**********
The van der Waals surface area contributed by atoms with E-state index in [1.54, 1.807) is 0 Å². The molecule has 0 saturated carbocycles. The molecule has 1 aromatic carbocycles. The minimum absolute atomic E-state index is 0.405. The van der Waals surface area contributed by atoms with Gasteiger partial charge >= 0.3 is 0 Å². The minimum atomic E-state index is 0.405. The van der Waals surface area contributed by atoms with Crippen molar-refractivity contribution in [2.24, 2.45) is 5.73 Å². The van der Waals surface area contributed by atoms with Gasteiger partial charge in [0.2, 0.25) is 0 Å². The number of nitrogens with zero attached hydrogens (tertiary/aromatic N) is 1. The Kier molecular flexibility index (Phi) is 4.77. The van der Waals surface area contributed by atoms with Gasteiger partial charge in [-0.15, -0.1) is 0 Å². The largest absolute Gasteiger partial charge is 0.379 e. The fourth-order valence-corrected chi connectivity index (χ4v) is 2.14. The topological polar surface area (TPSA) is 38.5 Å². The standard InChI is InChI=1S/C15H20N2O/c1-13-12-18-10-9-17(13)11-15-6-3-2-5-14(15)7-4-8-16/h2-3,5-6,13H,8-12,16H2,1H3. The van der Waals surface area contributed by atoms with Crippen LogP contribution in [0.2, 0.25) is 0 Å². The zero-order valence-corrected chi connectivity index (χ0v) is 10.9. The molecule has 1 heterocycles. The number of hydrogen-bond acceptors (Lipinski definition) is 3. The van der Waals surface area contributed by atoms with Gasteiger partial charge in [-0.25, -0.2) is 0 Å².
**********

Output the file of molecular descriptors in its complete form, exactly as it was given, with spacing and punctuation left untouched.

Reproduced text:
The van der Waals surface area contributed by atoms with E-state index in [1.54, 1.807) is 0 Å². The molecule has 0 saturated carbocycles. The molecule has 1 aromatic carbocycles. The minimum absolute atomic E-state index is 0.405. The van der Waals surface area contributed by atoms with Gasteiger partial charge >= 0.3 is 0 Å². The minimum atomic E-state index is 0.405. The van der Waals surface area contributed by atoms with Crippen molar-refractivity contribution in [2.24, 2.45) is 5.73 Å². The van der Waals surface area contributed by atoms with Gasteiger partial charge in [0.2, 0.25) is 0 Å². The number of nitrogens with zero attached hydrogens (tertiary/aromatic N) is 1. The Kier molecular flexibility index (Phi) is 4.77. The van der Waals surface area contributed by atoms with Gasteiger partial charge in [-0.15, -0.1) is 0 Å². The largest absolute Gasteiger partial charge is 0.379 e. The fourth-order valence-corrected chi connectivity index (χ4v) is 2.14. The topological polar surface area (TPSA) is 38.5 Å². The standard InChI is InChI=1S/C15H20N2O/c1-13-12-18-10-9-17(13)11-15-6-3-2-5-14(15)7-4-8-16/h2-3,5-6,13H,8-12,16H2,1H3. The van der Waals surface area contributed by atoms with Crippen LogP contribution in [0.2, 0.25) is 0 Å². The zero-order valence-corrected chi connectivity index (χ0v) is 10.9. The molecule has 1 heterocycles. The number of hydrogen-bond acceptors (Lipinski definition) is 3. The van der Waals surface area contributed by atoms with Gasteiger partial charge in [-0.25, -0.2) is 0 Å².